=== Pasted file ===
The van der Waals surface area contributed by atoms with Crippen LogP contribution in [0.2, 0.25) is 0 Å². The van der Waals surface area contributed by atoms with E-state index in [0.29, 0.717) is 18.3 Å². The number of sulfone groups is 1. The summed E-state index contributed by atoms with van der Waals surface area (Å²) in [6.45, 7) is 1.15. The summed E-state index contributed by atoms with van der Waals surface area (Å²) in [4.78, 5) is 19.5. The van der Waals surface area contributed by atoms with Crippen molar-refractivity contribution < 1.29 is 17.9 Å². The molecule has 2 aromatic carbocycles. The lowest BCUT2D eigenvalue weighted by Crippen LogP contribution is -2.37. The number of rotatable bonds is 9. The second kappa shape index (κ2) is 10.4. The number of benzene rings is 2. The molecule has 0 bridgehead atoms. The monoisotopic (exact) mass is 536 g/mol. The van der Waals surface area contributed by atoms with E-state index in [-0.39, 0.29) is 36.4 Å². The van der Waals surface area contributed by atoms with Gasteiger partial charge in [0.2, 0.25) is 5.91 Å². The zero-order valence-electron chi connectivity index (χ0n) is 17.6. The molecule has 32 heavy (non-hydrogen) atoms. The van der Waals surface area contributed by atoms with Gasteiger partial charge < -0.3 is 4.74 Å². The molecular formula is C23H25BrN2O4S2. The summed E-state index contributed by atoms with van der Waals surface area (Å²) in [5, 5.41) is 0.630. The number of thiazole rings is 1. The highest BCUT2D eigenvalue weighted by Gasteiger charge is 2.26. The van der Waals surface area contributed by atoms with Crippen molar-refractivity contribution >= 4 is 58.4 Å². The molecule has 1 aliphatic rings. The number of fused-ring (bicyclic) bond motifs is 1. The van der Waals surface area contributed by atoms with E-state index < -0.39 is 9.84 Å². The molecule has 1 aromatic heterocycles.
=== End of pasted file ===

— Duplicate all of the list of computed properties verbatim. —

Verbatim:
The van der Waals surface area contributed by atoms with Crippen LogP contribution in [0.2, 0.25) is 0 Å². The van der Waals surface area contributed by atoms with E-state index in [0.29, 0.717) is 18.3 Å². The number of sulfone groups is 1. The summed E-state index contributed by atoms with van der Waals surface area (Å²) in [6.45, 7) is 1.15. The summed E-state index contributed by atoms with van der Waals surface area (Å²) in [4.78, 5) is 19.5. The van der Waals surface area contributed by atoms with Crippen molar-refractivity contribution < 1.29 is 17.9 Å². The molecule has 2 aromatic carbocycles. The lowest BCUT2D eigenvalue weighted by Crippen LogP contribution is -2.37. The number of rotatable bonds is 9. The second kappa shape index (κ2) is 10.4. The number of benzene rings is 2. The molecule has 0 bridgehead atoms. The monoisotopic (exact) mass is 536 g/mol. The van der Waals surface area contributed by atoms with E-state index in [-0.39, 0.29) is 36.4 Å². The van der Waals surface area contributed by atoms with Gasteiger partial charge in [0.2, 0.25) is 5.91 Å². The zero-order valence-electron chi connectivity index (χ0n) is 17.6. The molecule has 32 heavy (non-hydrogen) atoms. The van der Waals surface area contributed by atoms with Gasteiger partial charge < -0.3 is 4.74 Å². The molecular formula is C23H25BrN2O4S2. The summed E-state index contributed by atoms with van der Waals surface area (Å²) in [5, 5.41) is 0.630. The number of thiazole rings is 1. The highest BCUT2D eigenvalue weighted by Gasteiger charge is 2.26. The van der Waals surface area contributed by atoms with Crippen molar-refractivity contribution >= 4 is 58.4 Å². The molecule has 1 aliphatic rings. The number of fused-ring (bicyclic) bond motifs is 1. The van der Waals surface area contributed by atoms with E-state index < -0.39 is 9.84 Å². The molecule has 1 aromatic heterocycles.